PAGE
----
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ESV Acts 2: 17 And in the last days it shall be, God declares, that I will pour out my Spirit on all flesh, and your sons and your daughters shall prophesy. Did God pour out his Spirit on horses, snails, and such in the days of Acts? No. They had whatever spirit that they had before. This is hyperbole. NIV: 17“ ‘In the last days, God says, I will pour out ...


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Mar 4: 38 Jesus was sleeping at the back of the boat with his head on a cushion. The disciples woke him up, shouting, "Teacher, don't you care that we're going to drown?" The same Greek word for "care" is used in Luke 10: 40 But Martha was distracted by all the preparations that had to be made. She came to him and asked, “Lord, don’t ...


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The Greek word protokos (Strong's 4416) conveys the meaning of first-begotten (from the root Strong's 4413) foremost in time or place, before, beginning. So in Col. 1:15, The Word (Jesus) is being identified as the first, the initial creation of God. The beginning of his creative acts. This is clear by the words, firstborn of every creature KJ, creation AS. ...


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What does "receive" mean in John 1:12? "But to all who did receive him, who believed in his name, he gave the right to become children of God, who were born, not of blood nor of the will of the flesh nor of the will of man, but of God." John 1:12-13 ESV A. "Received" John 1:11-12 NASB 11 He came to His [a]own, and His own ...


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The concept of ‘firstborn’ is a crucial one. And an understanding of this concept is important. You are asking about a natural aspect of ‘firstborn’, but what’s needed is the conceptual understanding. Biblically, the firstborn is not so much a chronological term - although it does include this, rather it is a spiritual feature. Namely, that whatever is first,...


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It is the common Greek word for receive, and is aorist, active, indicative, 3rd person singular, apparently referencing a single action. λαμβάνω is used 258 times in 243 verse of the New Testament. John 1;12 equates "received him" with "believed in his name." To the Hebrew is name equals the person with the name. Hashem (Hebrew for ...


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In John 1:11 the word 'receive' is applied collectively, to a group of people "who received him not" - His own people (Israel). The next verse uses the word 'receive' individually - to each individual who did receive him. However, it was receiving by faith that was involved (which is why those people in verse 11 did not receive Jesus - they had no ...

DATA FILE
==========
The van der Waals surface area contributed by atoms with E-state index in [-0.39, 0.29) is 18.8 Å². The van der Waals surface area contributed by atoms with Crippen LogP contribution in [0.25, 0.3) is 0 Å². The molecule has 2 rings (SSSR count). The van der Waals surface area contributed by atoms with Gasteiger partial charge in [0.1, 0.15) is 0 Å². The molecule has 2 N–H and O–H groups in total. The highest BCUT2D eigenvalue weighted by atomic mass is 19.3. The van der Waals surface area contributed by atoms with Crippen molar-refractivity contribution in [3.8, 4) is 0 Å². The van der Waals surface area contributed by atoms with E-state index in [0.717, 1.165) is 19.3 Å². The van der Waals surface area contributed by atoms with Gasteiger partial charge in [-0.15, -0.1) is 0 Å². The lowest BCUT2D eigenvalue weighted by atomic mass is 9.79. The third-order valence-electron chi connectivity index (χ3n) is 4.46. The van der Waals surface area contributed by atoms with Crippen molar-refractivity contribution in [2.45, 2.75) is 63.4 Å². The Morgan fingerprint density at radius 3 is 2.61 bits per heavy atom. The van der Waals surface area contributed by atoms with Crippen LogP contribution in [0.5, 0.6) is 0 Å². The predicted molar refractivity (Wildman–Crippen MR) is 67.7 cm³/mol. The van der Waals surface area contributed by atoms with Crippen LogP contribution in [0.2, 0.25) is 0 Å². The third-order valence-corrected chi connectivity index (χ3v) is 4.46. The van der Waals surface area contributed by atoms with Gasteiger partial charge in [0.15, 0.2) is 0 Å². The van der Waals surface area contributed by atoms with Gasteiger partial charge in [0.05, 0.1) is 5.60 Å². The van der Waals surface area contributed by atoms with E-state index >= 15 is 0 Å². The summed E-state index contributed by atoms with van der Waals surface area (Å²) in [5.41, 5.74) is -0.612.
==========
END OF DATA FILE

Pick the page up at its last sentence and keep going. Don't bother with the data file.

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John 1:12-13: But to all who did receive him, who believed in his name, he gave the right to become children of God, who were born, not of blood nor of the will of the flesh nor of the will of man, but of God. did receive ἔλαβον (elabon) Verb - Aorist Indicative Active - 3rd Person Plural Strong's 2983: (a) I receive, get, (b) I take, lay hold of. The ...


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Can "firstborn" really have nothing to do with chronology? Answer: It depends. First, we must understand that, outside of Christ, we are all spiritually dead. This is a very interesting question because, as noted by other contributors (quite extensively), the term "firstborn" represents many, varied aspects in the Old Testament. However, ...


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I assume the OP is referring to the Greek word πρωτότοκος (prototokos) which, according to BDAG has the following meanings: literally, pertaining to birth order, firstborn Gen 4:4 (LXX) - while Abel brought the best portions of the firstborn of his flock. And the LORD looked with favor on Abel and his offering, Gen 25:25 (LXX) - And the firstborn came out ...


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Jeremiah 31:9 They shall come with weeping, And with supplications I will lead them. I will cause them to walk by the rivers of waters, In a straight way in which they shall not stumble; For I am a Father to Israel, And Ephraim is My firstborn


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https://biblehub.com/hebrew/6445.htm Strong’s Exhaustive Concordance says of the form, מְפַנֵּ֣ק מפנק mə·p̄an·nêq mefanNek məp̄annêq bring up - A primitive root; to enervate - bring up. Upbringing with a purpose would be done by a master with an eye to the future of a child servant. Perhaps an orphan who (in Roman times) could be adopted into the master’...


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When I looked up the word PANAQ it gave the meaning as to indulge or to pamper which makes sense in context of the proverb. In other words if you indulge and pamper a servant he'll end up thinking he's your son instead of your servant. He becomes thankless for all the indulgences you gave him. You no longer have a servant now because you have someone who ...